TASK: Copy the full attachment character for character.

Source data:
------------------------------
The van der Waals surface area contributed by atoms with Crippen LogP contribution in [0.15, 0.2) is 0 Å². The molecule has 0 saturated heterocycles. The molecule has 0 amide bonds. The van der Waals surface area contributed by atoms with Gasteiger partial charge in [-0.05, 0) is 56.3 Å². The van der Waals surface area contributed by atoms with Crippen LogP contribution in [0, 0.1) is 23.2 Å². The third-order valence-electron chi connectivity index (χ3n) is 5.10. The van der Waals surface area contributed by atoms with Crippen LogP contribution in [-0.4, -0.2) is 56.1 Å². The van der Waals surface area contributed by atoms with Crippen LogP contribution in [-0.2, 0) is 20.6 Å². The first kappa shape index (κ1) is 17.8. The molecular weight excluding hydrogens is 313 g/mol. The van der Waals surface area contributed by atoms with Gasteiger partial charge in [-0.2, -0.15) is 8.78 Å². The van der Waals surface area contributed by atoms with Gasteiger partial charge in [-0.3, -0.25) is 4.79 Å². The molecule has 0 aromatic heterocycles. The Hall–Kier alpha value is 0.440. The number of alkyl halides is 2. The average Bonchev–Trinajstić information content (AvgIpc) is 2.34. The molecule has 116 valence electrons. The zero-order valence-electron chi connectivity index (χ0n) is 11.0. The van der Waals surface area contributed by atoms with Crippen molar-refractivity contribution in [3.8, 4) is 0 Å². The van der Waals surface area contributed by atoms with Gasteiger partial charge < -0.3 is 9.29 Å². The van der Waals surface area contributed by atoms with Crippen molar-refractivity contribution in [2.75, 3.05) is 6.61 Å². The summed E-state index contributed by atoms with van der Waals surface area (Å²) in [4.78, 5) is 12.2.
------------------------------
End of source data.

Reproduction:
The van der Waals surface area contributed by atoms with Crippen LogP contribution in [0.15, 0.2) is 0 Å². The molecule has 0 saturated heterocycles. The molecule has 0 amide bonds. The van der Waals surface area contributed by atoms with Gasteiger partial charge in [-0.05, 0) is 56.3 Å². The van der Waals surface area contributed by atoms with Crippen LogP contribution in [0, 0.1) is 23.2 Å². The third-order valence-electron chi connectivity index (χ3n) is 5.10. The van der Waals surface area contributed by atoms with Crippen LogP contribution in [-0.4, -0.2) is 56.1 Å². The van der Waals surface area contributed by atoms with Crippen LogP contribution in [-0.2, 0) is 20.6 Å². The first kappa shape index (κ1) is 17.8. The molecular weight excluding hydrogens is 313 g/mol. The van der Waals surface area contributed by atoms with Gasteiger partial charge in [-0.2, -0.15) is 8.78 Å². The van der Waals surface area contributed by atoms with Gasteiger partial charge in [-0.3, -0.25) is 4.79 Å². The molecule has 0 aromatic heterocycles. The Hall–Kier alpha value is 0.440. The number of alkyl halides is 2. The average Bonchev–Trinajstić information content (AvgIpc) is 2.34. The molecule has 116 valence electrons. The zero-order valence-electron chi connectivity index (χ0n) is 11.0. The van der Waals surface area contributed by atoms with Crippen molar-refractivity contribution in [3.8, 4) is 0 Å². The van der Waals surface area contributed by atoms with Gasteiger partial charge < -0.3 is 9.29 Å². The van der Waals surface area contributed by atoms with Crippen molar-refractivity contribution in [2.75, 3.05) is 6.61 Å². The summed E-state index contributed by atoms with van der Waals surface area (Å²) in [4.78, 5) is 12.2.